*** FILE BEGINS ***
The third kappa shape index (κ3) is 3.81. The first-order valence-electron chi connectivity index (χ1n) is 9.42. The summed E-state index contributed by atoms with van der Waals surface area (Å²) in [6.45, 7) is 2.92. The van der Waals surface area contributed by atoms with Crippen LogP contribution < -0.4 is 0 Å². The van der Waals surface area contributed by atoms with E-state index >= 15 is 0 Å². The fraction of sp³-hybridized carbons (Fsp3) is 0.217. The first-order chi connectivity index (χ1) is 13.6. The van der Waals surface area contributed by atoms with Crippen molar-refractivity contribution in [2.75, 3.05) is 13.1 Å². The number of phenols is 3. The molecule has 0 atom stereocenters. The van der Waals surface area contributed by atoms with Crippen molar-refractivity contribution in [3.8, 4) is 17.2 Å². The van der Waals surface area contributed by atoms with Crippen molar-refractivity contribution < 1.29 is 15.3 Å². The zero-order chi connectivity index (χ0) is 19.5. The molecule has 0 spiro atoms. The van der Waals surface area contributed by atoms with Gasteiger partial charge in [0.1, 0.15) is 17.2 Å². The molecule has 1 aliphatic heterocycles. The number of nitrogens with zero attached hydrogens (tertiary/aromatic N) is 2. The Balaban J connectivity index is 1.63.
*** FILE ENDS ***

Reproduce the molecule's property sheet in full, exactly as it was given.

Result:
The third kappa shape index (κ3) is 3.81. The first-order valence-electron chi connectivity index (χ1n) is 9.42. The summed E-state index contributed by atoms with van der Waals surface area (Å²) in [6.45, 7) is 2.92. The van der Waals surface area contributed by atoms with Crippen LogP contribution < -0.4 is 0 Å². The van der Waals surface area contributed by atoms with E-state index >= 15 is 0 Å². The fraction of sp³-hybridized carbons (Fsp3) is 0.217. The first-order chi connectivity index (χ1) is 13.6. The van der Waals surface area contributed by atoms with Crippen molar-refractivity contribution in [2.75, 3.05) is 13.1 Å². The number of phenols is 3. The molecule has 0 atom stereocenters. The van der Waals surface area contributed by atoms with Crippen molar-refractivity contribution in [3.8, 4) is 17.2 Å². The van der Waals surface area contributed by atoms with Crippen molar-refractivity contribution < 1.29 is 15.3 Å². The zero-order chi connectivity index (χ0) is 19.5. The molecule has 0 spiro atoms. The van der Waals surface area contributed by atoms with Gasteiger partial charge in [0.1, 0.15) is 17.2 Å². The molecule has 1 aliphatic heterocycles. The number of nitrogens with zero attached hydrogens (tertiary/aromatic N) is 2. The Balaban J connectivity index is 1.63.